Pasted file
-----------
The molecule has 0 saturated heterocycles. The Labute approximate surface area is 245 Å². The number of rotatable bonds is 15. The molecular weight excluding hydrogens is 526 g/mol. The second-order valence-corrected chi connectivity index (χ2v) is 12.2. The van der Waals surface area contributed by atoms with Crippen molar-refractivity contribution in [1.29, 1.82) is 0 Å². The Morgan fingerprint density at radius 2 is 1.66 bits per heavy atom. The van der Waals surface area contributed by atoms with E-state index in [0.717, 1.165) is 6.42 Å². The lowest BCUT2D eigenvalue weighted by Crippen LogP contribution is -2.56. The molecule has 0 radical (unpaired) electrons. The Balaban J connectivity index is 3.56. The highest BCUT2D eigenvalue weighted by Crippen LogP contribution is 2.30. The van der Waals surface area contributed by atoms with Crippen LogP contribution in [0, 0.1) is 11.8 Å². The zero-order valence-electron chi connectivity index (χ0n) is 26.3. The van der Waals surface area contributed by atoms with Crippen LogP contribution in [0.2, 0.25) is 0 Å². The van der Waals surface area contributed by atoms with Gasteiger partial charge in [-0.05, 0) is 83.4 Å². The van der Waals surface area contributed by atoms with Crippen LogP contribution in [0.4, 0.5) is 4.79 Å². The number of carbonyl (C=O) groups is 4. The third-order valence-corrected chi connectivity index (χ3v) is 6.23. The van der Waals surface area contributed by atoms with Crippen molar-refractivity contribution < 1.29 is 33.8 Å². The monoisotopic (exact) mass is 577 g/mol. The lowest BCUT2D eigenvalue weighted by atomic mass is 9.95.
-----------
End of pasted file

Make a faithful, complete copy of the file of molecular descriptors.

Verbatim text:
The molecule has 0 saturated heterocycles. The Labute approximate surface area is 245 Å². The number of rotatable bonds is 15. The molecular weight excluding hydrogens is 526 g/mol. The second-order valence-corrected chi connectivity index (χ2v) is 12.2. The van der Waals surface area contributed by atoms with Crippen molar-refractivity contribution in [1.29, 1.82) is 0 Å². The Morgan fingerprint density at radius 2 is 1.66 bits per heavy atom. The van der Waals surface area contributed by atoms with E-state index in [0.717, 1.165) is 6.42 Å². The lowest BCUT2D eigenvalue weighted by Crippen LogP contribution is -2.56. The molecule has 0 radical (unpaired) electrons. The Balaban J connectivity index is 3.56. The highest BCUT2D eigenvalue weighted by Crippen LogP contribution is 2.30. The van der Waals surface area contributed by atoms with Crippen LogP contribution in [0, 0.1) is 11.8 Å². The zero-order valence-electron chi connectivity index (χ0n) is 26.3. The van der Waals surface area contributed by atoms with Crippen LogP contribution in [0.2, 0.25) is 0 Å². The van der Waals surface area contributed by atoms with Gasteiger partial charge in [-0.05, 0) is 83.4 Å². The van der Waals surface area contributed by atoms with Crippen LogP contribution in [0.4, 0.5) is 4.79 Å². The number of carbonyl (C=O) groups is 4. The third-order valence-corrected chi connectivity index (χ3v) is 6.23. The van der Waals surface area contributed by atoms with Crippen molar-refractivity contribution < 1.29 is 33.8 Å². The monoisotopic (exact) mass is 577 g/mol. The lowest BCUT2D eigenvalue weighted by atomic mass is 9.95.